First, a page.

Director of Kyoto National Museum
President of the National Institutes for Cultural Heritage
Johei Sasaki was born in Hyogo Prefecture in 1941. In 1965, he graduated from the Division of Philosophy of the Faculty of Letters of Kyoto University, where he majored in aesthetics and art history. In 1967, he completed the master's program at the Graduate School of Letters. In 1970 he completed courseworks for the doctoral program and joined the secretariat of Kyoto Prefectural Board of Education as a technical staff member. In 1972, he joined the Fine Arts Division of the Cultural Properties Protection Department of the Agency for Cultural Affairs. In 1979, he began his service as a senior cultural properties specialist for the Agency. He earned his doctorate in literature in 1990 from Kyoto University. Subsequently, he assumed various posts, including professor at Kyoto University, director of Kyoto University Library, and director of Kyoto University Archives. In 2005, he was appointed Director of Kyoto National Museum. In 2007, he was also appointed President of the National Institutes for Cultural Heritage. He received the Kokka Award in 1997, the Japan Academy Prize in 1999, and the Humboldt Prize in 2000.
Director of Kyoto Municipal Museum of Art
Kozo Shioe was born in Kagawa Prefecture in 1947. He graduated from the Division of Philosophy of the Faculty of Letters of Kyoto University in 1969, where he majored in aesthetics and art history. Upon completing courseworks for the doctoral program at the Graduate School of Letters of Kyoto University in 1974, he began serving at Kyoto City University of Arts as an assistant in the Faculty of Fine Arts. His lectures covered a broad area of Western history of art, from the Middle Ages to the 20th century. In 1994, he was appointed as a professor. In 1998, he received his doctorate from Osaka University, having written his thesis on William Blake as a copperplate engraving artist. In 2007, he became President of Kyoto City University of Arts, and in 2011 Director of Kyoto Municipal Museum of Art. Although he resigned as President of Kyoto City University of Arts in 2012, he continues his service as a professor emeritus. He specializes in early modern and modern Western arts, particularly those of Nicholas Hilliard, William Blake, John Constable, and Joseph Turner.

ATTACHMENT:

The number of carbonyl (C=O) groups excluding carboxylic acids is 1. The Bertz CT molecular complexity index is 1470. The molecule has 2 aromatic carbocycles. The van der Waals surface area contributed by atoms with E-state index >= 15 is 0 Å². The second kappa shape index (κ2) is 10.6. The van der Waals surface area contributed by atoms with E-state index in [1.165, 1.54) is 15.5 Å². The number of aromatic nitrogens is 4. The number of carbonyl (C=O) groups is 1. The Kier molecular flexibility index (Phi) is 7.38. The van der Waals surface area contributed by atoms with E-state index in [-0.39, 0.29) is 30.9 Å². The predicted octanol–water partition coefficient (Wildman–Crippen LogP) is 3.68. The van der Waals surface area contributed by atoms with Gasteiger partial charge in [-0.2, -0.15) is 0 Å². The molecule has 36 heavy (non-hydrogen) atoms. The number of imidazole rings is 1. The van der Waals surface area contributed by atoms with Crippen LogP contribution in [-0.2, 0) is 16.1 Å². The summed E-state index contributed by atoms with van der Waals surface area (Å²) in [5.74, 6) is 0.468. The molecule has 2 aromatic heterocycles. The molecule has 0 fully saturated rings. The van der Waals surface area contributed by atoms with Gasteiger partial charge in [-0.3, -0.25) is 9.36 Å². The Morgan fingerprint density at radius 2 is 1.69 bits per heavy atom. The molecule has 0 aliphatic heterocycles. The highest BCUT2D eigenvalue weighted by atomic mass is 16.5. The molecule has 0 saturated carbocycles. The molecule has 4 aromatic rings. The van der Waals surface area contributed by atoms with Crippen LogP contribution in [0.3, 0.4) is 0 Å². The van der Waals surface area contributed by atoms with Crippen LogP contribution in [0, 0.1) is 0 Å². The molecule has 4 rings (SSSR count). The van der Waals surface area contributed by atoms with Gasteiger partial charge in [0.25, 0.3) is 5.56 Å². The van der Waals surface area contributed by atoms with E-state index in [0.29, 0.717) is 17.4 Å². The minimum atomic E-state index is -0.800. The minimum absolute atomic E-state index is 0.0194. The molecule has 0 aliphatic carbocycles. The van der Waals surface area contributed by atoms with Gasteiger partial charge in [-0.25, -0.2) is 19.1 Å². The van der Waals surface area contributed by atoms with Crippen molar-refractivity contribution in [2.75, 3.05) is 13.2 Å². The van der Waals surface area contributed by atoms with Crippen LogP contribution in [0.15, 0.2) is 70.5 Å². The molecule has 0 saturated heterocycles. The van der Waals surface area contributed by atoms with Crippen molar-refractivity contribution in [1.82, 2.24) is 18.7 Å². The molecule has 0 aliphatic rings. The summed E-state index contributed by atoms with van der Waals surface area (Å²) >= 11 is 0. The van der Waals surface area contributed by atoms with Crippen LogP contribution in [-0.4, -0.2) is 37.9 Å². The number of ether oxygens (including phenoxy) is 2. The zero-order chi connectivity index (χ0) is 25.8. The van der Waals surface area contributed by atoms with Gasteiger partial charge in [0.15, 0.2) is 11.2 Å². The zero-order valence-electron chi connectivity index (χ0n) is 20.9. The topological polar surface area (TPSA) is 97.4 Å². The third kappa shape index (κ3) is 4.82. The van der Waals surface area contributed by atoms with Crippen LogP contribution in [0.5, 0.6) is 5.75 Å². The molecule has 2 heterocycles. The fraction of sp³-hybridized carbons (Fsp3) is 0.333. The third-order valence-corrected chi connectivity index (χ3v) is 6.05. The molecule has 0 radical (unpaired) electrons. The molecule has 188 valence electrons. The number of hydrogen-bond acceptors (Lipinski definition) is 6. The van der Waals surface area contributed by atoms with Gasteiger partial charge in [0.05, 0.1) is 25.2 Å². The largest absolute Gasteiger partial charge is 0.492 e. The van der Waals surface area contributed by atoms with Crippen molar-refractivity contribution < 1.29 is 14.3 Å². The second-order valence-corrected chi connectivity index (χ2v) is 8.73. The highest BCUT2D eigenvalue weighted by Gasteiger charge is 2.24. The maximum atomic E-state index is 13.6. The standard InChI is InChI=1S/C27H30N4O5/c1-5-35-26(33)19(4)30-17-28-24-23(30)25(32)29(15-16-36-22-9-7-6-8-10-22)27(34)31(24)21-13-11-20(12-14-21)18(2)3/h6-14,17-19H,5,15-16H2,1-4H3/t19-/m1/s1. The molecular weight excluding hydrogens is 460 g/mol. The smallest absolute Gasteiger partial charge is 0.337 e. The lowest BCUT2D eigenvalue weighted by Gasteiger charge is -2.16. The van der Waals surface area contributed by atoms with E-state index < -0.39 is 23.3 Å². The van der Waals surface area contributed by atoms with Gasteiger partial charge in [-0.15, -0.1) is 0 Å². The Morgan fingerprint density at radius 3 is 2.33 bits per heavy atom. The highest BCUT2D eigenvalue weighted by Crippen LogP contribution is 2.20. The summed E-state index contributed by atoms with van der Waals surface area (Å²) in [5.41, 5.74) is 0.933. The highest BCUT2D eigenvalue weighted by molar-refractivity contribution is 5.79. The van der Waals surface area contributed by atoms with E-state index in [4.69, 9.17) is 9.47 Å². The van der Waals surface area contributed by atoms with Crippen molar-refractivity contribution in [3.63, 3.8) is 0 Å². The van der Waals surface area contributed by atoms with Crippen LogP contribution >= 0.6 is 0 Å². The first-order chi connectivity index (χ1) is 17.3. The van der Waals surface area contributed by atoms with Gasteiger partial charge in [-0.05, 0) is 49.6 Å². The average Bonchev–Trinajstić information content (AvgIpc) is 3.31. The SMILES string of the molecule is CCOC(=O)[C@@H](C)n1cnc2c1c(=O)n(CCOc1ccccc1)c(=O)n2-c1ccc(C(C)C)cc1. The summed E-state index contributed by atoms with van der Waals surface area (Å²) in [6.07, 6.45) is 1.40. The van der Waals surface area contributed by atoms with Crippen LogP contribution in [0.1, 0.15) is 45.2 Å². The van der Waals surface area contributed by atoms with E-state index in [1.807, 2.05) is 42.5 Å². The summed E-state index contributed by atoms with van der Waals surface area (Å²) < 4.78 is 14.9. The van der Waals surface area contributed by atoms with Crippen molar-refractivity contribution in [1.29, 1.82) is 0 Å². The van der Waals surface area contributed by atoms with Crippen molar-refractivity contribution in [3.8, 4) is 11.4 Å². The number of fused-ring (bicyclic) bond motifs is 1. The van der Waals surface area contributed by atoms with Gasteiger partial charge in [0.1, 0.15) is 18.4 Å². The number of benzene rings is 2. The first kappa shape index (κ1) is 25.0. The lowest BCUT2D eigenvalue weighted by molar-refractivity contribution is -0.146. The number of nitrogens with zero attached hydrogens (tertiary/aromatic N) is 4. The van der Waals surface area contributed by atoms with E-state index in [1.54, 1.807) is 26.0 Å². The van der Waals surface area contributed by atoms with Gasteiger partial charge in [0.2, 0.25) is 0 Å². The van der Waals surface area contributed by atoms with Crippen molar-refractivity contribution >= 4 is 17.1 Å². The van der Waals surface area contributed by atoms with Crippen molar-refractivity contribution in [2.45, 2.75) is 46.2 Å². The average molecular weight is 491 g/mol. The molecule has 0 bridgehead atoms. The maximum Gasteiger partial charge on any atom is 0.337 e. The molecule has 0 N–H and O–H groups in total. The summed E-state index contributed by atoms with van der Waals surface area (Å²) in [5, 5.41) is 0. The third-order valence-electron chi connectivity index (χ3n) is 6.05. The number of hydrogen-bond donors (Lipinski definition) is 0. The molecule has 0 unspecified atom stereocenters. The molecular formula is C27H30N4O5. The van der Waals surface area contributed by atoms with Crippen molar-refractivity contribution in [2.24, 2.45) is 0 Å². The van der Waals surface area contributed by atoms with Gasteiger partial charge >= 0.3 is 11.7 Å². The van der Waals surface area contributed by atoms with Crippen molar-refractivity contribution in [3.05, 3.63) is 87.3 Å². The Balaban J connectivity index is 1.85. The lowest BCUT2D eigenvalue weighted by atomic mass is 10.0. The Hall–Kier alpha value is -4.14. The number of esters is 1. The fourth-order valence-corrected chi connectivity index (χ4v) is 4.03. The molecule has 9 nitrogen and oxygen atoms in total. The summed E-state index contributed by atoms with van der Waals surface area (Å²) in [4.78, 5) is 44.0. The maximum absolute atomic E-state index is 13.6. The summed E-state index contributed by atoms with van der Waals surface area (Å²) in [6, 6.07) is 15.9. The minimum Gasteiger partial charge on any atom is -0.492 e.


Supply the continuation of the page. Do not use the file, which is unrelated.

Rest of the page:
What made you select either Japanese or Western arts?
YamagiwaI understand that you both entered the Division of Philosophy of the Faculty of Letters of Kyoto University. However, Dr. Sasaki majored in the history of Japanese art, while Dr. Shioe selected the history of Western art. Director Sasaki, did you decide your major shortly after enrolling at the university?
SasakiWhen I entered the university, I was more interested in Western art, but one day, a professor of liberal arts told me, "Japanese art is nice, too." Since my father loved Japanese art, I used to view hanging scrolls at home. So the professor's words ignited a flame of curiosity in my mind. I suddenly became interested in Japanese art, and of course, I found Kyoto was an ideal place to study Japanese art.
Yamagiwa In my childhood, I was also interested in Western things. At that time, many Japanese thought anything Japanese was old-fashioned, and Western things were more valuable. Director Shioe, is this the reason you selected the history of Western art as your major?